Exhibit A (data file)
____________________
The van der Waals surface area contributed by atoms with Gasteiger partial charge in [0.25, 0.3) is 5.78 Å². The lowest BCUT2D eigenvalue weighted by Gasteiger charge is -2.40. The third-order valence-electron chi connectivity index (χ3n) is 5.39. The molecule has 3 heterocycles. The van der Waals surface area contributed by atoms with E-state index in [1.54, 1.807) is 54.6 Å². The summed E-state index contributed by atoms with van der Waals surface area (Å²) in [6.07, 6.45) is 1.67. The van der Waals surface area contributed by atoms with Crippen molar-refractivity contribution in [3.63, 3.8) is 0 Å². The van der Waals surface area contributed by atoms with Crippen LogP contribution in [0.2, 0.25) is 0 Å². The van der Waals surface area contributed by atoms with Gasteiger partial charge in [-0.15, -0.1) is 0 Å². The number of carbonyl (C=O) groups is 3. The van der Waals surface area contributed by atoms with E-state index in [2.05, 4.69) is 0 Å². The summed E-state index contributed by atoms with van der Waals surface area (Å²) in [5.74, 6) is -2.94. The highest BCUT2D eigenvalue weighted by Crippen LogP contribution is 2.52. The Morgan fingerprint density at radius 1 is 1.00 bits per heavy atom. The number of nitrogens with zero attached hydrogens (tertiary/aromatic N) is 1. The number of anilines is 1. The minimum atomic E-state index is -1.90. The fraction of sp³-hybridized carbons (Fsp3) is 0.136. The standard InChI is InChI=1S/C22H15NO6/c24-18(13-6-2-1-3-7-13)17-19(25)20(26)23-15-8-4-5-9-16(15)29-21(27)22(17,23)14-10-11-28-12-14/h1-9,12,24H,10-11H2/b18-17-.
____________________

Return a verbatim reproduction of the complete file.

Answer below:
The van der Waals surface area contributed by atoms with Gasteiger partial charge in [0.25, 0.3) is 5.78 Å². The lowest BCUT2D eigenvalue weighted by Gasteiger charge is -2.40. The third-order valence-electron chi connectivity index (χ3n) is 5.39. The molecule has 3 heterocycles. The van der Waals surface area contributed by atoms with E-state index in [1.54, 1.807) is 54.6 Å². The summed E-state index contributed by atoms with van der Waals surface area (Å²) in [6.07, 6.45) is 1.67. The van der Waals surface area contributed by atoms with Crippen molar-refractivity contribution in [3.63, 3.8) is 0 Å². The van der Waals surface area contributed by atoms with Crippen LogP contribution in [0.2, 0.25) is 0 Å². The van der Waals surface area contributed by atoms with Gasteiger partial charge in [-0.15, -0.1) is 0 Å². The number of carbonyl (C=O) groups is 3. The van der Waals surface area contributed by atoms with E-state index in [2.05, 4.69) is 0 Å². The summed E-state index contributed by atoms with van der Waals surface area (Å²) in [5.74, 6) is -2.94. The highest BCUT2D eigenvalue weighted by Crippen LogP contribution is 2.52. The Morgan fingerprint density at radius 1 is 1.00 bits per heavy atom. The number of nitrogens with zero attached hydrogens (tertiary/aromatic N) is 1. The number of anilines is 1. The minimum atomic E-state index is -1.90. The fraction of sp³-hybridized carbons (Fsp3) is 0.136. The standard InChI is InChI=1S/C22H15NO6/c24-18(13-6-2-1-3-7-13)17-19(25)20(26)23-15-8-4-5-9-16(15)29-21(27)22(17,23)14-10-11-28-12-14/h1-9,12,24H,10-11H2/b18-17-.